Tag Archives : American Oil & Gas Reporter


American Oil & Gas Reporter April 2016

As seen in the American Oil & Gas Reporter in the April 2016 issue, Ulterra discusses recent success when partnering with rotary steerable companies to match our bits to their tools. Adding CounterForce® to customized bit designs reduced drilling vibrations and increased ROP on both PowerDrive and AutoTrak™ systems.

PDF_download_IconAmerican Oil & Gas Reporter April 2016


American Oil & Gas Reporter April 2015

As seen in the American Oil & Gas Reporter in the April 2015 issue, Casey Dalla Betta and Aron Deen speak about Ulterra’s response to the evolving needs of an industry focused on drilling deeper targets and longer laterals more efficiently and safer than ever. Whatever the target reservoir, the success of any bit design can be measured in three words: steerability, durability and speed. Success in each of these measures is what Ulterra’s OneShot technology is all about.

Download PDFAmerican Oil & Gas Reporter April 2015


American Oil & Gas Reporter April 2014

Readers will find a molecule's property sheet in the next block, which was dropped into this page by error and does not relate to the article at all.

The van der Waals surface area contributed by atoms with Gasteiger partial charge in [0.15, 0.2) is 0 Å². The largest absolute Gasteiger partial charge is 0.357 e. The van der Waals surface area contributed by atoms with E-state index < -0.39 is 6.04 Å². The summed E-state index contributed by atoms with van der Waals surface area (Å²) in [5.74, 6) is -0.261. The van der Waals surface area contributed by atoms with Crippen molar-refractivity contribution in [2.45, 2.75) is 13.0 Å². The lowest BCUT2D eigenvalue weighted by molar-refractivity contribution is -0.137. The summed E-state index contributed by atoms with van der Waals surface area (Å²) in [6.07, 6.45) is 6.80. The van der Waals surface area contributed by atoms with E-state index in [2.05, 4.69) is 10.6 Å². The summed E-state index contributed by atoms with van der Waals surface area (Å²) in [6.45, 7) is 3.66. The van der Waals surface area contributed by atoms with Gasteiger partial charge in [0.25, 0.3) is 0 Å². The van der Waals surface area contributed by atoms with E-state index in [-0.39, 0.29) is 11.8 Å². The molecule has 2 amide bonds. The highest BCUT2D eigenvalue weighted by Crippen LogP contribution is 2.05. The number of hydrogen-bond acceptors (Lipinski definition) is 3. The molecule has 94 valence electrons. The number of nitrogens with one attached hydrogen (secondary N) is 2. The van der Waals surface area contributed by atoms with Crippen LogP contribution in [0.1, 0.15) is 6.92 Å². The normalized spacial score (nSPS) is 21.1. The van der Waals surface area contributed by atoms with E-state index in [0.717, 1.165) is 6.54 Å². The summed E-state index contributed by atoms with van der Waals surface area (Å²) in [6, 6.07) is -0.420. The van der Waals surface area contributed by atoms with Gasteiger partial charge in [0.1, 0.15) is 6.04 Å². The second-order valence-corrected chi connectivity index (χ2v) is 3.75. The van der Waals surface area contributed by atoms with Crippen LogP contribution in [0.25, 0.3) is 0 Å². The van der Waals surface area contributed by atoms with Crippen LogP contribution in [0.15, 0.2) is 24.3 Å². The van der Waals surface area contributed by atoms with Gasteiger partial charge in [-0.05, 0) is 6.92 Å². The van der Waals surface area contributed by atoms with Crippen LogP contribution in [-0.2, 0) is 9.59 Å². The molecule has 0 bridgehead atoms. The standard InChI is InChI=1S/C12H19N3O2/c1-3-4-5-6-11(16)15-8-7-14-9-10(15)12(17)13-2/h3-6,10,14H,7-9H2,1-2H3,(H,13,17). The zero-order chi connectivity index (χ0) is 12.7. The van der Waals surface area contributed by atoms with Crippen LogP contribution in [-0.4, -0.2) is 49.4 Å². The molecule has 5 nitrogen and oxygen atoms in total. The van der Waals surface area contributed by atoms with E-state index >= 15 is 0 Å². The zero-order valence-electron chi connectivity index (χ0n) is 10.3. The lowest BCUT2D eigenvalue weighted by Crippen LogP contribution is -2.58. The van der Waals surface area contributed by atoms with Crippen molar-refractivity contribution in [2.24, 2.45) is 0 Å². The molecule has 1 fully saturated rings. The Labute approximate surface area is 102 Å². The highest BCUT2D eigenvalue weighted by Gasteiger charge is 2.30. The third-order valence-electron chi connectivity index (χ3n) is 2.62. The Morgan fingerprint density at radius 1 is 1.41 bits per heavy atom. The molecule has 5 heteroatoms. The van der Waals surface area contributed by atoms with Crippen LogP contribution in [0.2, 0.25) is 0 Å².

As seen in American Oil & Gas Reporter in the April 2014 issue, Aron Deen speaks about the CounterForce™ cutter configuration technology. In the endless quest for faster penetration rates, longer runs and better steerability, manufacturers have introduced cutter configurations that counter vibration; bits that drill a small hole to relieve rock stress, then widen the hole to the desired diameter; and designs that turn conventional wisdom on its head by increasing ROPs with smaller cutters. Consider Ulterra’s CounterForce™ cutter configuration, which engineering project manager Aron Deen says originated from machining. “We decided to see what would happen if we adapted the tool’s staggered tooth concept to a drill bit. Because the tool reduces vibration, we hypothesized the bit would offer increased durability and higher penetration rates.” That hypothesis was proven correct. The ROP increase varies by application, but generally falls within 10-50 percent. “Because it involves rearranging components rather than using experimental parts, the bit costs the same as its predecessors and the operator’s risk is extremely low.”